NYT: In 1968, 20 years after his arrival in New York and before he made his name chronicling fashion and society in pictures for The New York Times, Bill Cunningham began another fashion project, a body of work that became a 1978 book, “Facades,” and is the subject of a delightful yet subtly profound exhibition at the New-York Historical Society through June 15.
“Bill Cunningham: Facades” is the result of a long-term collaboration between Mr. Cunningham and his friend, fellow photographer and neighbor at Carnegie Hall Studios, Editta Sherman, who died last year at the age of 101. Like Mr. Cunningham, “the Duchess of Carnegie Hall” was a devoted collector of vintage clothes. On weekends, Mr. Cunningham photographed her on the streets of New York wearing ensembles put together from their collections. Each image matches clothing with architecture that exemplifies the period, ranging from the late 18th century to the 1950s. The exhibition features most of the 88 gelatin silver prints from the series, which Mr. Cunningham donated to the New-York Historical Society when the book was completed. READ THE FULL STORY HERE.
“MY BOYFRIEND” CHRIS BROWN in DARK NEON LIGHTS for Men’s Health Best Fashion March 2014 (via FORD MODELS BLOG)
*note, for some reason the pics after the jump show up HUGE (which is nice) but if you want to see the full image just click it and it will become smaller and you will see the full image.
FORD MODELS BLOG: After starring in composed campaigns for the likes of Strellson and Dunhill London, Ford Men’s Chris Brown shows a more rough-and-tumble side for the newest issue of Men’s Health Best Fashion. Shot by Sven Bänziger, the editorial sees Chris exploring the city of Hamburg after hours. With bruised knuckles and a silver chain around his neck, this is a guy you wouldn’t mind running into in a dark alley.
Producer: Yilmaz Aktepe
Photo Assistant: Mico Cvijetic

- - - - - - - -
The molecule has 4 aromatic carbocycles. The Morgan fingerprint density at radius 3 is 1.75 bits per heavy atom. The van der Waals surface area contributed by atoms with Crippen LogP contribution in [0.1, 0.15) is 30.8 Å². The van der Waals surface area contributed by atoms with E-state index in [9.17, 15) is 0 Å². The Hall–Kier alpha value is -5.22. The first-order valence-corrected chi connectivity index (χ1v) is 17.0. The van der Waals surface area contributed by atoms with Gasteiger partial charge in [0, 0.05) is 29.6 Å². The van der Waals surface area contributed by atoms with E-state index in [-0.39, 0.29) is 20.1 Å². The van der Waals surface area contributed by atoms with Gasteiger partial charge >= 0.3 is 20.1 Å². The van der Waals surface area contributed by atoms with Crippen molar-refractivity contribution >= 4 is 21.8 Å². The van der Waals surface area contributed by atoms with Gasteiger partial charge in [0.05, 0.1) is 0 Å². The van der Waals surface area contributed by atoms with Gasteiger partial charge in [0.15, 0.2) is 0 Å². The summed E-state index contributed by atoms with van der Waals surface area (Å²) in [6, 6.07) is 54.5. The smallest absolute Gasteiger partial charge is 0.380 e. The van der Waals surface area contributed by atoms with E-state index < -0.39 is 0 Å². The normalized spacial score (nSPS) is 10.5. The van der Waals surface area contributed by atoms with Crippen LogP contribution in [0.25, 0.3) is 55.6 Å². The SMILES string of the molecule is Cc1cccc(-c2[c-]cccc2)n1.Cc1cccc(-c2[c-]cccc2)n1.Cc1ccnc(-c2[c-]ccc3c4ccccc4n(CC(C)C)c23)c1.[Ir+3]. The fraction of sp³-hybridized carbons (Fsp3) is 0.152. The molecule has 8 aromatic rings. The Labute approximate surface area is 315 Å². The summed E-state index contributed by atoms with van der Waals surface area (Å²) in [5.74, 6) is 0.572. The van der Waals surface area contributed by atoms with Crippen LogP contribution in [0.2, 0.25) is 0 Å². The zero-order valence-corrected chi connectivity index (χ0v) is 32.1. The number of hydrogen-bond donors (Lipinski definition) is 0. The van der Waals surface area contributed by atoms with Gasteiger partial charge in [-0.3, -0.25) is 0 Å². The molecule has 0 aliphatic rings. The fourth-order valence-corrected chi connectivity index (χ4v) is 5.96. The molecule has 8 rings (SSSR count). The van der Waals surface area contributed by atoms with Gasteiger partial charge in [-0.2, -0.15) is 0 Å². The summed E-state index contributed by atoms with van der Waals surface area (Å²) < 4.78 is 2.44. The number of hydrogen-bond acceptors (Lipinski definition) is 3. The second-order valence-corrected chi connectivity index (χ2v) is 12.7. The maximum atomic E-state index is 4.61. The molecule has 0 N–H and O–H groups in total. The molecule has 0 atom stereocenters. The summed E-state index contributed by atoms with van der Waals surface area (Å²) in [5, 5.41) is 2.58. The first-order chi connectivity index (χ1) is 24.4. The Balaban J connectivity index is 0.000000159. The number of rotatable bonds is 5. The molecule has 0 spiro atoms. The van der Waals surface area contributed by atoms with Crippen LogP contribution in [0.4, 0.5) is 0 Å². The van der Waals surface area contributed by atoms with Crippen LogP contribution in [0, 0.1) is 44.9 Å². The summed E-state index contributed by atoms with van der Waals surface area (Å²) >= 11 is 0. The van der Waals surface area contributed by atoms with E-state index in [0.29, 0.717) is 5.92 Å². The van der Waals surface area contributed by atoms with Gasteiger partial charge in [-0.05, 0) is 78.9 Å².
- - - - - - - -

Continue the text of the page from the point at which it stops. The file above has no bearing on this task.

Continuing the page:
Hair/Makeup: Marco Hülsebus,
Styling Assistant: Christian Schiebold
My January 14/2014 NEW BOYFRIEND POST of CHRIS BROWN HERE!!!
A 1934 linen dress printed with New York buildings at Allan Katz Americana. Credit Philip Greenberg for The New York Times (click image twice to see the details)
Perhaps the most captivating fashion statement this season in New York was not on the runway or the street, but at the Winter Antiques Show: a modest black and white vintage dress, in mint condition and priced at $135,000, displayed by Allan Katz Americana, that was vigorously photographed, shared on Instagram and Facebook, and pinned on Pinterest.
The design was simple, with cap sleeves, a V-neck and a long full skirt. There was a cloth belt and two small cherry-red Bakelite buttons. But it was the fabric that truly astounded. It was a dynamic photographic tour of 1930s New York City: Grant’s Tomb, the Automat, the Empire State Building, illuminated marquees for a James Cagney movie, and signs for Planters Peanuts and Maybelline. In his catalog, Mr. Katz wrote, “The amazing manipulation and blending of these images create a surrealistic collage.”
Story on the show HERE
SISSYDUDE LOVES: Valentino Fall RTW 2014… PERFECTION (click images twice to see the detailing up-close)